While I am mostly known in the walking circle as “Henry’s Dad,” attached to no other vocation but parent, there are a few couples who know I am a minister and they occasionally inquire into what it is -exactly- that an Episcopal priest does – or even is? Last week was one of these occasions. It started out simple enough: a few parents acknowledged my birthday, plans for it, and so on; but then came a reflection back to me. “On my birthday,” this person confessed, “I look back over the year thinking about what I’ve done, but I end up focusing on all the things I’ve left undone. I tend to compare myself to others too much and end up in grief because my life is not theirs.” Another parent who was in on the conversation couldn’t stand the heat (and heart) of this confession and tried to redirect, “Well,” they said a bit awkwardly, “today is Brandon’s birthday and I’m sure he’s going to have a great day.” The confessor, now somewhat humiliated, apologized with words but their facial expression gave them away. In other words, he was glad for his disclosure and confession. It was now out in the open, in the light for all to see. It’s okay not to be okay was written all over his face.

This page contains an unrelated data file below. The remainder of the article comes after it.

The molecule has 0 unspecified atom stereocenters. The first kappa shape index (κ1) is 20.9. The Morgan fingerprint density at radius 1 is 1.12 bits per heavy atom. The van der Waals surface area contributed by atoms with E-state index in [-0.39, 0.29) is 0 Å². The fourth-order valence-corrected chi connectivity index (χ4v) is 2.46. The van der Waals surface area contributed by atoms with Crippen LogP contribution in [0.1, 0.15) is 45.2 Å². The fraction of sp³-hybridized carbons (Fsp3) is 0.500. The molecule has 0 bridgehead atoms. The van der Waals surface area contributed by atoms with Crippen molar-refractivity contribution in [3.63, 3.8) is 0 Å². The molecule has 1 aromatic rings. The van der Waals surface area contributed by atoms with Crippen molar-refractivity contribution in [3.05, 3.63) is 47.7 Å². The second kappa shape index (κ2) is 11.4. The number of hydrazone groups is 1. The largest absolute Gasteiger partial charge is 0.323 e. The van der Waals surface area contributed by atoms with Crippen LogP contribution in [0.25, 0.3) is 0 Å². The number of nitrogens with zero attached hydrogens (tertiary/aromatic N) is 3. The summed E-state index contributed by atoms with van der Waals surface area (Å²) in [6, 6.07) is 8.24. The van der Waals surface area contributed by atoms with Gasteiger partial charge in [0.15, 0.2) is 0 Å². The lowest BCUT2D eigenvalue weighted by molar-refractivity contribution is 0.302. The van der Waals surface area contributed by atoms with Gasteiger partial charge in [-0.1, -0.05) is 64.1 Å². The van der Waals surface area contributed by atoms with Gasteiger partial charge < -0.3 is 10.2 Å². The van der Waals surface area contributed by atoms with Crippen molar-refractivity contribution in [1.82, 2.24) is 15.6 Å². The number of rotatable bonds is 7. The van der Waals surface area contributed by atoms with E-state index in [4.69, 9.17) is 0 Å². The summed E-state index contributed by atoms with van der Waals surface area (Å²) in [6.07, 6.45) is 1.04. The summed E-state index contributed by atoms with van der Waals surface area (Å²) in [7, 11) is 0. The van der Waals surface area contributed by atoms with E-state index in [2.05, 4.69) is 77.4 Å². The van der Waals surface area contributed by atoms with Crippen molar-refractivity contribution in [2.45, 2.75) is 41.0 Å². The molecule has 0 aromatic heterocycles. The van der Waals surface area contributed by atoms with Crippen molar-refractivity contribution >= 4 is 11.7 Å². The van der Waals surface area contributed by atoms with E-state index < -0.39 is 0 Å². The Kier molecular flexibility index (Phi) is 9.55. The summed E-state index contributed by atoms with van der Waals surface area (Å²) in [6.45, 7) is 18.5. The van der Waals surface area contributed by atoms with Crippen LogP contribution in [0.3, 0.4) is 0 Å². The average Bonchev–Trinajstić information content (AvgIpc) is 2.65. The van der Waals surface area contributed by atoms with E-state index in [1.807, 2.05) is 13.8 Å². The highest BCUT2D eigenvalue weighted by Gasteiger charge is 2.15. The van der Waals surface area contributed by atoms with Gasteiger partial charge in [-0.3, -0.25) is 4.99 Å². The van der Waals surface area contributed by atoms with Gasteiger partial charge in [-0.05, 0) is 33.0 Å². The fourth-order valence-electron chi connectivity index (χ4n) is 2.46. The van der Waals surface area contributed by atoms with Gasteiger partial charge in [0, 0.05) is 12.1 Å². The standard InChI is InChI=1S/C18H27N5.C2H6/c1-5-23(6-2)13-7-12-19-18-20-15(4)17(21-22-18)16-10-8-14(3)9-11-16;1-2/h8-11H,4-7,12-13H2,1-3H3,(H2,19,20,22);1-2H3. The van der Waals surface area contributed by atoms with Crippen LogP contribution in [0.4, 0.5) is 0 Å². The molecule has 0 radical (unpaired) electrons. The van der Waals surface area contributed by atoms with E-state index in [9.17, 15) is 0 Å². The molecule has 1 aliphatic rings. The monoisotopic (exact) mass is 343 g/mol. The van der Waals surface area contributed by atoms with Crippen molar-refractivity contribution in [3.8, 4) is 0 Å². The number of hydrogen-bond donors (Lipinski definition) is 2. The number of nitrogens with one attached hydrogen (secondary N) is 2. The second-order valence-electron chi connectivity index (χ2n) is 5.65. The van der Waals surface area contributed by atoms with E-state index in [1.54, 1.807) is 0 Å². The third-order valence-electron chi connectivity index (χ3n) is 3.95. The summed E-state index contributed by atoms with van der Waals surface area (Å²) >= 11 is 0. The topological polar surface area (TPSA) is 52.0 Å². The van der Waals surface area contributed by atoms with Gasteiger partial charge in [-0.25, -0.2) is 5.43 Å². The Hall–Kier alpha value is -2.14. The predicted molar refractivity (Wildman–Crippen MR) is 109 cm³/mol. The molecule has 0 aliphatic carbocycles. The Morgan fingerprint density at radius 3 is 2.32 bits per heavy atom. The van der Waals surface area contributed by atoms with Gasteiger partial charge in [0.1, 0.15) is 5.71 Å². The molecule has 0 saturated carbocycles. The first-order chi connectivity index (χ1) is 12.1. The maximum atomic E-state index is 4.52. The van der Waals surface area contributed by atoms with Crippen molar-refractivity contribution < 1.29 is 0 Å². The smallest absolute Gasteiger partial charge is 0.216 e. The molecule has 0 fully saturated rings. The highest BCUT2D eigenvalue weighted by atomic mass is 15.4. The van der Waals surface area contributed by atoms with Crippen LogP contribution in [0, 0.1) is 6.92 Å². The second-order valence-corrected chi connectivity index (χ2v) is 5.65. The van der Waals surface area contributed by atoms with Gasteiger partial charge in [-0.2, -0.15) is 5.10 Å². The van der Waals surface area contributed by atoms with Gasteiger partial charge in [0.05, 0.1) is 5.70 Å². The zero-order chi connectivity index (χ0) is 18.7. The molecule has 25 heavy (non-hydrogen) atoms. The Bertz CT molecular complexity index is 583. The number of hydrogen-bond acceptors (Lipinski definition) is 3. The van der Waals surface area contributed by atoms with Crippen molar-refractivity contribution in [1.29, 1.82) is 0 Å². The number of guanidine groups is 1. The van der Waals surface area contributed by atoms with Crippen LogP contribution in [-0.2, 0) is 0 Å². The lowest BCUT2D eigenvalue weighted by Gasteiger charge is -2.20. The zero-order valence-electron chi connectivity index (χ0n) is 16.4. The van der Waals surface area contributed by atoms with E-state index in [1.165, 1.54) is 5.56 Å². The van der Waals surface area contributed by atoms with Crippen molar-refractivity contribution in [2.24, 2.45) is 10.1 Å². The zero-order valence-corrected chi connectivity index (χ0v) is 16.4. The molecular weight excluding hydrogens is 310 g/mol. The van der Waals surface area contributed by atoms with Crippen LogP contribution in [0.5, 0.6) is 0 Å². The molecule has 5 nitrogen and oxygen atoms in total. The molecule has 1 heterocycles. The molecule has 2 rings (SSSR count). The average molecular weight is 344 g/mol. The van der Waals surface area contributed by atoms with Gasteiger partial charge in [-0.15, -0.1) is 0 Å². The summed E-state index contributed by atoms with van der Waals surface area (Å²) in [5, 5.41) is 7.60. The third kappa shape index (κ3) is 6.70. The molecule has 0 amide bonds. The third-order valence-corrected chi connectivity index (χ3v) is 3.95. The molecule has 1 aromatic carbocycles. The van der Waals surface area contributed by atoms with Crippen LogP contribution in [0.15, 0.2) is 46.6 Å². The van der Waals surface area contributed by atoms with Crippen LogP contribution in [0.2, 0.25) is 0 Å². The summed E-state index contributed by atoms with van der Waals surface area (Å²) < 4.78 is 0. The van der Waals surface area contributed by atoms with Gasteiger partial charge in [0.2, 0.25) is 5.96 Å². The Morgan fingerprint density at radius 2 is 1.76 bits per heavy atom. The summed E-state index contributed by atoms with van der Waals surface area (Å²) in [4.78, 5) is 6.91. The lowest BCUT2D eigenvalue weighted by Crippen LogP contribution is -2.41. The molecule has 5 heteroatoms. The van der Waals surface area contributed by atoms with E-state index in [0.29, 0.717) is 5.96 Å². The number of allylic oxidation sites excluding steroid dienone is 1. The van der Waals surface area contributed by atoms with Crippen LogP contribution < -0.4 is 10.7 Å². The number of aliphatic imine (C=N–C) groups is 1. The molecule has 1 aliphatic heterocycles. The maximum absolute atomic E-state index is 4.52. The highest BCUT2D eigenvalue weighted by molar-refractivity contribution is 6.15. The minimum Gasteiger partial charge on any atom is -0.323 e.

The next day our morning ritual of walking our kids to school brought us together again, this time without the well-intentioned friend who wanted to redirect the conversation, and we simply picked up from where we left off.

“Thanks for the birthday reflection yesterday,” I started.

“Sorry about that. I guess I’ve been searching for answers lately. I’m trying to find some spiritual direction in my life right now.”

“Don’t apologize. Your instincts are good. Many saints of the Church have asked such questions themselves.”

We then discussed his faith journey a bit, his struggle to pray with consistency, and wondering where to turn for such guidance. I was thrilled when he shared with me that their family had recently started attending the Episcopal Church just down the road in Decatur. I left him with some straight forward advice:

* Get a prayer book and read it